Recalling Henry Dudek, A Beautifier Of The Neighborhood

If you sit on a bench at B.B. Clarke Beach or notice certain Hosta plants at lawns in the area you are seeing a part of Henry Dudek.  Many new faces in our neighborhood never knew Henry, while older residents will warmly recall him.  May 11th is the anniversary of his death and I want to take note of the man.

Henry had over 26 varieties of Hosta at his home and was always dividing them and giving plants away.  He would never entertain the idea of selling them, as he wanted to share his garden, and encourage others to grow their own.  He even at one time planted a full garden of glorious blooms, with his own resources, on a neighbor’s lawn so to further beautify the neighborhood.

I first met Henry when he worked in the state’s budget office.  My legislative project was to develop a program to stop the looting of underwater shipwrecks on the great lakes and to incorporate those sites into tourism destinations.  I had come to learn about the need of such a program when working as a radio broadcaster in Sturgeon Bay.

I had walked home with Henry from the Capitol, as we both lived not so far apart.  But I was not allowed to make my pitch for the idea until the tea was brewed and properly served at his Spaight Street home.  Certain social rules were to be observed! Henry would write approvingly of the mission, and the governor did not remove it from the state budget.

Many years later James met Henry through a shared interest in languages. Henry was a Latin scholar, James a professor in French and Spanish.  Henry would make fun of James for speaking ‘lesser languages’!

In time the combination of interesting people in Henry’s orbit would include our attending salons at his home where conversations and laughter would linger for hours.  James and I were introduced to a wide range of intriguing people, including Henry’s best friend, and now a long-time neighborhood resident, Rolf.   A continuing friend of ours over the many years.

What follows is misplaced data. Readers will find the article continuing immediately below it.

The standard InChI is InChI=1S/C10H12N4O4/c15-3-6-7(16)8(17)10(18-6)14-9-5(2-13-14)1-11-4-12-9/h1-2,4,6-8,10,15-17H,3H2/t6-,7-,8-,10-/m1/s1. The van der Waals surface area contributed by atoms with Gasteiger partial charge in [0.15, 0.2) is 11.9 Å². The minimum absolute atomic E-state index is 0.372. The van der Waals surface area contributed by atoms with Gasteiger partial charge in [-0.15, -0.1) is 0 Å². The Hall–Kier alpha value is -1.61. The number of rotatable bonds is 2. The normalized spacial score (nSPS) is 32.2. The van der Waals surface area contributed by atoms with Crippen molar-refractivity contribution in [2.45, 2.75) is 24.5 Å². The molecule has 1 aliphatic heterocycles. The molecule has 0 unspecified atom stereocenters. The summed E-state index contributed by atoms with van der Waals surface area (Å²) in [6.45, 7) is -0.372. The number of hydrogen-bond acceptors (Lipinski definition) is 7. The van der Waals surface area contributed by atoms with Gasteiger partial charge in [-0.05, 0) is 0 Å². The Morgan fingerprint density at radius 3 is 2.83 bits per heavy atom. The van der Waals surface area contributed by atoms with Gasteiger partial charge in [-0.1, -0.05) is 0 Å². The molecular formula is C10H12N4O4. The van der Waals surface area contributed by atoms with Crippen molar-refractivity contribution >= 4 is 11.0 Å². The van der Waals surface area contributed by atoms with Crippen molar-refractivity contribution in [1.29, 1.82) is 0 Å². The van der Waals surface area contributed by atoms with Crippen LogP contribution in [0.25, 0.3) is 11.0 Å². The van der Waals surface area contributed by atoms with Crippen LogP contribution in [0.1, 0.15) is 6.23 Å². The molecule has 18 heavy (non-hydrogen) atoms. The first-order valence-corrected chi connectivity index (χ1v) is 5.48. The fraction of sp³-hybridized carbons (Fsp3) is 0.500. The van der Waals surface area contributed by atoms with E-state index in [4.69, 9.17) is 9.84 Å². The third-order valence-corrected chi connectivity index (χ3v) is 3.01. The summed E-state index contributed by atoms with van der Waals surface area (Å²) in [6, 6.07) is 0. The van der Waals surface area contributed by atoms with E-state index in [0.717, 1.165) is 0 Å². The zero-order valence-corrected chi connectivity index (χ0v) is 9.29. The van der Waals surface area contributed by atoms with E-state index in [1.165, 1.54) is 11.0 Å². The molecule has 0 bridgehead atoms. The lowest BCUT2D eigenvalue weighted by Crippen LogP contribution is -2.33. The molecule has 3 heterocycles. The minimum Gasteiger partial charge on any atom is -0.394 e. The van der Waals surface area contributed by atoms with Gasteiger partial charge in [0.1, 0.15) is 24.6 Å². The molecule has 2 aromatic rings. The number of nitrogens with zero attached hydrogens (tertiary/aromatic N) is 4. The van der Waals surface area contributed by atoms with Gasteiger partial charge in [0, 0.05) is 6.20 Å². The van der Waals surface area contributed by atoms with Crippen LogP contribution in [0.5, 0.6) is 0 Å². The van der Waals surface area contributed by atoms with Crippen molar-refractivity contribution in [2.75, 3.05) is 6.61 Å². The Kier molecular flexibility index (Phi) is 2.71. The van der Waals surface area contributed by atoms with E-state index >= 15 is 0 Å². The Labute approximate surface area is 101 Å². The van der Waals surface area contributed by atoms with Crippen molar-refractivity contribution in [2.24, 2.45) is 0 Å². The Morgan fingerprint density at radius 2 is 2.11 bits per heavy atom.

Henry died on May 11, 2007.  James and I made the decision for the condo association to place his ashes in all the flower beds that were in existence at that time.  There is a real sense with each mowing or planting over the years of the friend who still shares a bit of the past and present at this home.

Henry willed several friends who were close to him money, and also provided a local gay non-profit a sizable endowment.  James and I were willed his condo.  It was a most generous act that changed our lives. We moved from the West Side to this neighborhood in August 2007.  We started at once to put our fingerprints on the entire property with improvements and beautifications.  In 2019 we used our legal rights to bring an end to a truly comical selling process and finalized the purchase of the top two floors of the 1892 home.

I know Henry would be pleased with the total transformation of the interiors of the upper floors, including a many weeks-long total re-wiring of the house.  He would doubtless smile at the third-floor broadcast studio, too.

Henry loved to sit at the beach across from his home.  After his passing, and since he requested no grave marker, a decision was made to use the remaining portion of his estate funds to have new and artistic city benches created for the park. Today when out for a walk, (with a mask, please) stop for a spell at one of the benches.  Look around and note the plants on the backside of the place you sit.  Those, too, are from the gardens of Henry.

The circles of life continue in a variety of ways.  Henry Dudek still demonstrates that fact. Thanks for reading and coming to know Henry for the first time, or smiling again with a fondness for a truly kind man.

Below is a great memory of the colorful cows that dotted Madison.  Pictured is Henry, Gregory, and James.

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Waushara County Column On Urban Milwaukee: My Post About Red-Counties And Covid-19

There is no denying that red-counties in the nation are being impacted by COVID-19.  What those conservatives places have to say, how it reflects on the White House, and how it defines our sense of America is a topic to be found at Urban Milwaukee.